Dell Inc. is giving its four-way Itanium server a second chance. A year and a half after ceasing shipments of its PowerEdge 7150 — the first four-way Itanium system sold by a major vendor — the company on Monday announced that it had begun shipping a new four-processor system based on Itanium 2 chips.
The PowerEdge 7250 is a 4U (17.8 centimetre) system designed to support as much as 32GB of memory. It will be priced starting at US$12,499 in a single-processor configuration, and will ship with processor offering clock speeds between 1.3GHz and 1.5GHz, Dell said.
Though Dell ships only two Itanium-based systems, the company now says it sees a growing niche for Itanium, particularly for database users looking to get around the memory limitations of 32-bit systems, which can physically support only 4GB of memory.
“It’s a matter of market evolution more than anything,” said Tim Golden, Dell’s director of PowerEdge server marketing. “A couple of years ago there was a single operating system that was supporting Itanium.”
With more application support and with Microsoft Corp., Red Hat Inc., and Novell Inc.’s Suse Linux now supporting the processor, Itanium is becoming an attractive alternative for customers using Reduced Instruction Set Computing (RISC) architectures like UltraSparc and PowerPC, Golden said.
“For those customers, they are looking to migrate to an Intel, standards-based system for cost reasons primarily, but they view 32-bit systems as a step backward.”
One such Itanium customer is Hillco Ltd., a nursing-home operator in Kinston, N.C., that uses Dell’s dual-processor PowerEdge 3250 to run a timekeeping database that measures the hours worked by its 9,800 employees.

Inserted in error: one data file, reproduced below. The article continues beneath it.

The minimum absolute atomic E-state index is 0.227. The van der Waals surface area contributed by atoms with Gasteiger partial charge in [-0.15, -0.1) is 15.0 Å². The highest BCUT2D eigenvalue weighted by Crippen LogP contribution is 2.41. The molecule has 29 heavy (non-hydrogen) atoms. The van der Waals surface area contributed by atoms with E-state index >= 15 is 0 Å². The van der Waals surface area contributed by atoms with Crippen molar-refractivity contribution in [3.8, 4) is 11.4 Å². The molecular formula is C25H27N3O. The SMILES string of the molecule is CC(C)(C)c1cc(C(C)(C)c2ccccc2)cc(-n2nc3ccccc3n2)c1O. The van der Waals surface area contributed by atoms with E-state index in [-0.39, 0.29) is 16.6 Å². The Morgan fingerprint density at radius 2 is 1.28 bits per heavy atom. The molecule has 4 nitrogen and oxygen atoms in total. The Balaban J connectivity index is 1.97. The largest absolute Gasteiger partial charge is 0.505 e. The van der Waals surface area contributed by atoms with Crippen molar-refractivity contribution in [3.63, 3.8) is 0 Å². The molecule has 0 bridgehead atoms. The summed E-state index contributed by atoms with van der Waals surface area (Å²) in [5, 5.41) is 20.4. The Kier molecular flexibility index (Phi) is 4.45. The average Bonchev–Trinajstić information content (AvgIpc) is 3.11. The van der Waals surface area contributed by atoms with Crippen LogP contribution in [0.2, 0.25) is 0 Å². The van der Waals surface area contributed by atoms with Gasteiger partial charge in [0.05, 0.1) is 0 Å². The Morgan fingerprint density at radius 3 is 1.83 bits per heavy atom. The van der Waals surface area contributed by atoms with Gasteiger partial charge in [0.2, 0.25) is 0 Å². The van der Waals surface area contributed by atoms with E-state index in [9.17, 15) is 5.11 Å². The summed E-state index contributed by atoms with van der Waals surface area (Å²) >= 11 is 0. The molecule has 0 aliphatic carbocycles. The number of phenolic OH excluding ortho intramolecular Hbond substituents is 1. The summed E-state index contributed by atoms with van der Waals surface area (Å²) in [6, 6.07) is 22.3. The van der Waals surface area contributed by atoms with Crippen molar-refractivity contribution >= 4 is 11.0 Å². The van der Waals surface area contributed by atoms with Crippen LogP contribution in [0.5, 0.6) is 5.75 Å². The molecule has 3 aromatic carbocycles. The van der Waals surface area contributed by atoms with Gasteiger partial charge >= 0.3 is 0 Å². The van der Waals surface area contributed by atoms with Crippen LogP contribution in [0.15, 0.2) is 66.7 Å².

Hillco moved to an Oracle database running on the 3250 after consolidating the company’s 60 timekeeping databases on to a single server in 2002. The company is about to begin evaluation of a four-way 7250 server because the amount of data being processed is now simply too great for the two-way system to handle, said Bobby Jefferson, Hillco’s director of information technology.
“In the past four years, my databases have continually grown and grown and the amount of data that people want to analyze and compare is just ballooning,” Jefferson said.
Because the Kronos Inc. Workforce Timekeeper application that Hillco uses is not currently certified to run in an Oracle Real Application Clusters (RAC) environment, simply adding a second 3250 and clustering the two systems together is not an option, Jefferson said. “I would be more than happy to build an Oracle RAC but my software vendor is not supporting it yet,” he said.
Dell’s PowerEdge 7250 is available immediately. In a four-processor configuration, with 2GB of memory and a single 36GB hard drive, the systems are priced starting at US$22,099, Dell said.